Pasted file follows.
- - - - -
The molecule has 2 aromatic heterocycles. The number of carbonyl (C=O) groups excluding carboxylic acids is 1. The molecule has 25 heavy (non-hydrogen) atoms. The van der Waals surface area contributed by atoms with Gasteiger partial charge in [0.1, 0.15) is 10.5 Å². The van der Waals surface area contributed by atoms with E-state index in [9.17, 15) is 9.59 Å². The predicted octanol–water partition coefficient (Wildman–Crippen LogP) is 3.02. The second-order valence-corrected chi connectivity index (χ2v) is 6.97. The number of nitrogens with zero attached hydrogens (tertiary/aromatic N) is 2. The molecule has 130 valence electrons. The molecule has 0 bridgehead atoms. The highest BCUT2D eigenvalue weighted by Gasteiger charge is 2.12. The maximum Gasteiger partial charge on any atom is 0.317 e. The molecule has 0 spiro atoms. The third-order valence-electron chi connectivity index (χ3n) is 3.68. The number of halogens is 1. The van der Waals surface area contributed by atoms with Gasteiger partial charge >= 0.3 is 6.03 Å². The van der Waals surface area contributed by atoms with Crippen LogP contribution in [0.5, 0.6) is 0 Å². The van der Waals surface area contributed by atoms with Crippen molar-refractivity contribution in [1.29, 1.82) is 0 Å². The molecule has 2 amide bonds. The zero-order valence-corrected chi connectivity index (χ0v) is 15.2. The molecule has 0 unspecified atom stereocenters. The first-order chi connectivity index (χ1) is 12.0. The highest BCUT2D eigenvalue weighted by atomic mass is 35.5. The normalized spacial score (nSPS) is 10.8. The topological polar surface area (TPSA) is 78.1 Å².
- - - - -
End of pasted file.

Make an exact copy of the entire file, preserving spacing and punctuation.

The molecule has 2 aromatic heterocycles. The number of carbonyl (C=O) groups excluding carboxylic acids is 1. The molecule has 25 heavy (non-hydrogen) atoms. The van der Waals surface area contributed by atoms with Gasteiger partial charge in [0.1, 0.15) is 10.5 Å². The van der Waals surface area contributed by atoms with E-state index in [9.17, 15) is 9.59 Å². The predicted octanol–water partition coefficient (Wildman–Crippen LogP) is 3.02. The second-order valence-corrected chi connectivity index (χ2v) is 6.97. The number of nitrogens with zero attached hydrogens (tertiary/aromatic N) is 2. The molecule has 130 valence electrons. The molecule has 0 bridgehead atoms. The highest BCUT2D eigenvalue weighted by Gasteiger charge is 2.12. The maximum Gasteiger partial charge on any atom is 0.317 e. The molecule has 0 spiro atoms. The third-order valence-electron chi connectivity index (χ3n) is 3.68. The number of halogens is 1. The van der Waals surface area contributed by atoms with Gasteiger partial charge >= 0.3 is 6.03 Å². The van der Waals surface area contributed by atoms with Crippen LogP contribution in [0.5, 0.6) is 0 Å². The van der Waals surface area contributed by atoms with Crippen molar-refractivity contribution in [1.29, 1.82) is 0 Å². The molecule has 2 amide bonds. The zero-order valence-corrected chi connectivity index (χ0v) is 15.2. The molecule has 0 unspecified atom stereocenters. The first-order chi connectivity index (χ1) is 12.0. The highest BCUT2D eigenvalue weighted by atomic mass is 35.5. The normalized spacial score (nSPS) is 10.8. The topological polar surface area (TPSA) is 78.1 Å².